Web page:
123000 MILES

1997 Jeep Wrangler



January, 13, 2007 AT 10:00 AM

Lately, my Jeep has been breaking down quite frequently. While on the highway, traveling at normal speeds, randomly the car will just start slowing down. I still have the gas pedal pressed the same but it just starts to slow down on its own. When I pull over, because I cant continue to accelerate, the car cuts off. Then it wont start again for about 5 minutes or so. When it does start up it is fine for about another 10 minutes and then does the same thing again. I took it to a repair shop and they could fing nothing wrong with it. Help me!


Cj Stalling When Idling


Stalling Out


11 Answers


Service Writer

January, 13, 2007 AT 10:17 AM

What size motor?



January, 13, 2007 AT 10:21 AM

4.0 Liter 6 Cyl.


Service Writer

January, 13, 2007 AT 10:29 AM

Has there been a check engine light? Or any others.

If so, what codes?

How has your fuel economy been, if you know?

Is there anything in common when the problem happens, ie. Weather conditions, speed traveling, how warm the engine is?

Has the fuel pressure been checked?


Service Writer

January, 13, 2007 AT 10:41 AM

Has the idle air control motor been cleaned,

has an air induction service been done,

Fuel injection cleaning been done?

Have you looked for any loose or dirty connections?

How old is the battery?

How are the connections at the battery, alternater and ground? Clean and tight hopefully!

Last time fuel filter, ignition wires or plugs were replaced?

Need previous answers and these to go forward.



January, 13, 2007 AT 10:46 AM

There have been no indication lights at all. Usually happens between 60 - 70 mph. Weather has varied. Just had the Cadillaic converter replaced. I have had the Jeep for a year and a half and don't really know all the other information.


Service Writer

January, 13, 2007 AT 11:05 AM

A magic bullet, I don't have on this. I need information that may be relevant to help. If you want to try to solve this yourself or give it you best shot then: Let's start with: What is weather varied mean? 10 degrees sometimes, 80 degrees other times, dry conditions, damp conditions?

HAve the codes read from the computer, best bet is buy a code reader.

Again: Have you looked for any loose or dirty connections?

How are the connections at the battery, alternater and ground? Clean and tight hopefully!

How warm is the engine when it happens?

Why was the converter replaced?

Has the problem been happening before the converter, if so how long?

If you want to try a few maintenance procedures instead that may or may not help then: Replace the plugs and wires, Have injectors professionally cleaned and do an air induction service.



January, 13, 2007 AT 11:53 AM

Unplug the crank sensor and plug it back in. Could be intermittent, if that doesn't help, try changing it with know good crank sensor.



January, 19, 2007 AT 12:03 AM

Lets not forget the basics, truthfully my biggest problem. I would do a quick ohms check on the coil. A guy can go nuts chasing down sensor issues and may be on the right track. But first I'm going to the coil on this one. It is a fast easy check and cheap to replace if its faulty. Check ohms flow when the coil is cold and hot, if you can, check it when you have those few minutes on the side of the road. You probably don't have much going right then anyway! If the measurments are within spec in all three conditions you ruled it out. A southward coil will not always throw a code and you can do this with a good volt meter or ohm meter and a manual to walk you through it. No scan tool required. Good luck.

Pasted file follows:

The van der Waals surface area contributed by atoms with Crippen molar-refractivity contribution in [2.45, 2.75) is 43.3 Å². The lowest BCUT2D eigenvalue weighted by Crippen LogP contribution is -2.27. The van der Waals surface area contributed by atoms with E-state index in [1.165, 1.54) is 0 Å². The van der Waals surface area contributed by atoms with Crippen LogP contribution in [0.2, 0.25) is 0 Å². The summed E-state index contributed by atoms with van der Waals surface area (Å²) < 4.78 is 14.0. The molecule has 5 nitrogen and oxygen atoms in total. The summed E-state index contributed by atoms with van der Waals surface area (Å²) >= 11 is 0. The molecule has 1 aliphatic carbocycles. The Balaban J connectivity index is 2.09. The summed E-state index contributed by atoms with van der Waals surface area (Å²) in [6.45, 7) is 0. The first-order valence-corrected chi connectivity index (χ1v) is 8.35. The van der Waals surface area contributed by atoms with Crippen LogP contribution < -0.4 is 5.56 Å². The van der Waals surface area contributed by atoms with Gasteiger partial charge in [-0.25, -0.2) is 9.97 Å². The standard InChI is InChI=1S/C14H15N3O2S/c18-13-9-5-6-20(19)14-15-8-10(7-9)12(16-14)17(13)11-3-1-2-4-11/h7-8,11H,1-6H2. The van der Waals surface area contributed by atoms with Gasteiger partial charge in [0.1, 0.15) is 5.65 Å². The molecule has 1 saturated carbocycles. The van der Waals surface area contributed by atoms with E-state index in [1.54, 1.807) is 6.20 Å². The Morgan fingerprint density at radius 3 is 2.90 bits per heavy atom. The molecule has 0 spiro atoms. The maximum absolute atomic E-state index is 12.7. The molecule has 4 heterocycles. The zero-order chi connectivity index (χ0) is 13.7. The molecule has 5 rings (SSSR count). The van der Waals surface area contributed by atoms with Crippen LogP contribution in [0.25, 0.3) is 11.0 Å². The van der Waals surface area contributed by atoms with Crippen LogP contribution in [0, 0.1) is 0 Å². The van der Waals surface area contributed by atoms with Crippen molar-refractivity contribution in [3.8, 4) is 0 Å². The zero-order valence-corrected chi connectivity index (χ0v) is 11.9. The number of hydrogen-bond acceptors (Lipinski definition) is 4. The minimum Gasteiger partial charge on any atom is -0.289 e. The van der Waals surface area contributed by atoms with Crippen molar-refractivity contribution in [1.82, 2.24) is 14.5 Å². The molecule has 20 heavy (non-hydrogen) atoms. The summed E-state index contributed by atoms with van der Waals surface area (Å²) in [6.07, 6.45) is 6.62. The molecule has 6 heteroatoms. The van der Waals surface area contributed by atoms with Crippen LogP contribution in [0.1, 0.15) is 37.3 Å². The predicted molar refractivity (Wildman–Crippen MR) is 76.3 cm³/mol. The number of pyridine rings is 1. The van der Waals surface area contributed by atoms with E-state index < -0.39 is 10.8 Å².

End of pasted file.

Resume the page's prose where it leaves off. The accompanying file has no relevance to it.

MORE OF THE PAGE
Service Writer

January, 19, 2007 AT 5:08 AM

That's a great point Cearl and I don't disagree, not do I necessarily disagree with aacplus. My guess aacplus has been down this path with this solution as a winner. And I have seen the coil situation on other vehicles and it does fit. I can't say I have seen it on a wrangler 4.0, but that doesn't mean much. That's one of the great things about this site, is the different angles that folks take to solve a problem. So many times you can see someone running down the wrong path possibly and causing the poster greif instead of resolve, but another member can bring it back on course. Such as may the case here : D

From my view, I try to get as much info as I can to either find TSBs or something that supports or eliminates a theory before I state it. Thats just my style. Getting info on this one has been fruitless, killing any narrowed down insight I can provide. After looking at it again, we still don't no if it is a no crank or no start. Based on the no dashboard warning lights at stall I would assume that it is a no start, but that whole assume thing can be an achellies heel too! : )



January, 19, 2007 AT 6:23 AM

I would check the fuel system before I go to Ignition on this sort of problem.

Fuel system head pressure: This checks the maximum output pressure of the fuel pump. With the return line pinched shut, the pump should produce two times its normal operating pressure at idle. If the pressure rating does not go up with the return line blocked, the pump may not be able to deliver enough fuel at higher engine speeds. Possible causes include a worn pump, low voltage at the pump, a plugged fuel filter or inlet sock in the tank, an obstructed fuel line or almost empty fuel tank.

Fuel volume: the pump should deliver a Qt of fuel in 30sec

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